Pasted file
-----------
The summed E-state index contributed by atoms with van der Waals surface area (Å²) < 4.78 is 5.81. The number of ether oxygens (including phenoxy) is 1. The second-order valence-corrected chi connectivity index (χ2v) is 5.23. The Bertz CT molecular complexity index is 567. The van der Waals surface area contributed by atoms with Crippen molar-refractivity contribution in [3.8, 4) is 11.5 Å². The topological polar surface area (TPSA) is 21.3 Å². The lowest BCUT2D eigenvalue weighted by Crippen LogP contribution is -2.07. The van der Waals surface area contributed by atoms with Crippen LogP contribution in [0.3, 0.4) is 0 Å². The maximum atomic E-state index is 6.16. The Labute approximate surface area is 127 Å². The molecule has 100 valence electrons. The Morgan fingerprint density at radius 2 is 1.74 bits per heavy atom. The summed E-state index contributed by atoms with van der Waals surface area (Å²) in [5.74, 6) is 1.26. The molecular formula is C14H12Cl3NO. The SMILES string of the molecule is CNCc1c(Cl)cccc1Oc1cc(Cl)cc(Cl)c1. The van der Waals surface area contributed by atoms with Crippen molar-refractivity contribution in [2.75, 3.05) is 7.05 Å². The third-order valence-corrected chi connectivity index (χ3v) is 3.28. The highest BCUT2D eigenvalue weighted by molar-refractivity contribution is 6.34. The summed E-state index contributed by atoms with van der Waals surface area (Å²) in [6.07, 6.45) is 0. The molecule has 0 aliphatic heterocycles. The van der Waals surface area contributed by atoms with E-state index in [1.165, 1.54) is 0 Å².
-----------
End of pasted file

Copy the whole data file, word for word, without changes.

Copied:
The summed E-state index contributed by atoms with van der Waals surface area (Å²) < 4.78 is 5.81. The number of ether oxygens (including phenoxy) is 1. The second-order valence-corrected chi connectivity index (χ2v) is 5.23. The Bertz CT molecular complexity index is 567. The van der Waals surface area contributed by atoms with Crippen molar-refractivity contribution in [3.8, 4) is 11.5 Å². The topological polar surface area (TPSA) is 21.3 Å². The lowest BCUT2D eigenvalue weighted by Crippen LogP contribution is -2.07. The van der Waals surface area contributed by atoms with Crippen LogP contribution in [0.3, 0.4) is 0 Å². The maximum atomic E-state index is 6.16. The Labute approximate surface area is 127 Å². The molecule has 100 valence electrons. The Morgan fingerprint density at radius 2 is 1.74 bits per heavy atom. The summed E-state index contributed by atoms with van der Waals surface area (Å²) in [5.74, 6) is 1.26. The molecular formula is C14H12Cl3NO. The SMILES string of the molecule is CNCc1c(Cl)cccc1Oc1cc(Cl)cc(Cl)c1. The van der Waals surface area contributed by atoms with Crippen molar-refractivity contribution in [2.75, 3.05) is 7.05 Å². The third-order valence-corrected chi connectivity index (χ3v) is 3.28. The highest BCUT2D eigenvalue weighted by molar-refractivity contribution is 6.34. The summed E-state index contributed by atoms with van der Waals surface area (Å²) in [6.07, 6.45) is 0. The molecule has 0 aliphatic heterocycles. The van der Waals surface area contributed by atoms with E-state index in [1.165, 1.54) is 0 Å².